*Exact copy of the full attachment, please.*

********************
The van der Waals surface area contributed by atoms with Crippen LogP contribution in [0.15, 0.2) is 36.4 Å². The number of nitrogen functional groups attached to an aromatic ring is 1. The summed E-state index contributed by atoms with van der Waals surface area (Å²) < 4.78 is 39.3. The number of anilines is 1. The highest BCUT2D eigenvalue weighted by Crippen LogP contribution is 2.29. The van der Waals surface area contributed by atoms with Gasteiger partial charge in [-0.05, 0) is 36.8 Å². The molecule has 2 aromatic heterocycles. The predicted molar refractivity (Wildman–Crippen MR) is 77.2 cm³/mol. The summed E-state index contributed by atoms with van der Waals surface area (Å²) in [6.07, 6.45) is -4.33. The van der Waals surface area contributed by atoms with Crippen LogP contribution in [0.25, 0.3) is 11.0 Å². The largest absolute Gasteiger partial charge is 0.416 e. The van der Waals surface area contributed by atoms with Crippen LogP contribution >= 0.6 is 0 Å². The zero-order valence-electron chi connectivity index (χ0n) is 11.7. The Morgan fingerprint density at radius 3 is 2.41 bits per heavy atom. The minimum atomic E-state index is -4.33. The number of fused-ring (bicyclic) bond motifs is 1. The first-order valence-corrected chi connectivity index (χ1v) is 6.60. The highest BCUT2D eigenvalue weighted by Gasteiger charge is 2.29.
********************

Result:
The van der Waals surface area contributed by atoms with Crippen LogP contribution in [0.15, 0.2) is 36.4 Å². The number of nitrogen functional groups attached to an aromatic ring is 1. The summed E-state index contributed by atoms with van der Waals surface area (Å²) < 4.78 is 39.3. The number of anilines is 1. The highest BCUT2D eigenvalue weighted by Crippen LogP contribution is 2.29. The van der Waals surface area contributed by atoms with Gasteiger partial charge in [-0.05, 0) is 36.8 Å². The molecule has 2 aromatic heterocycles. The predicted molar refractivity (Wildman–Crippen MR) is 77.2 cm³/mol. The summed E-state index contributed by atoms with van der Waals surface area (Å²) in [6.07, 6.45) is -4.33. The van der Waals surface area contributed by atoms with Crippen LogP contribution in [0.25, 0.3) is 11.0 Å². The largest absolute Gasteiger partial charge is 0.416 e. The van der Waals surface area contributed by atoms with Crippen LogP contribution >= 0.6 is 0 Å². The zero-order valence-electron chi connectivity index (χ0n) is 11.7. The Morgan fingerprint density at radius 3 is 2.41 bits per heavy atom. The minimum atomic E-state index is -4.33. The number of fused-ring (bicyclic) bond motifs is 1. The first-order valence-corrected chi connectivity index (χ1v) is 6.60. The highest BCUT2D eigenvalue weighted by Gasteiger charge is 2.29.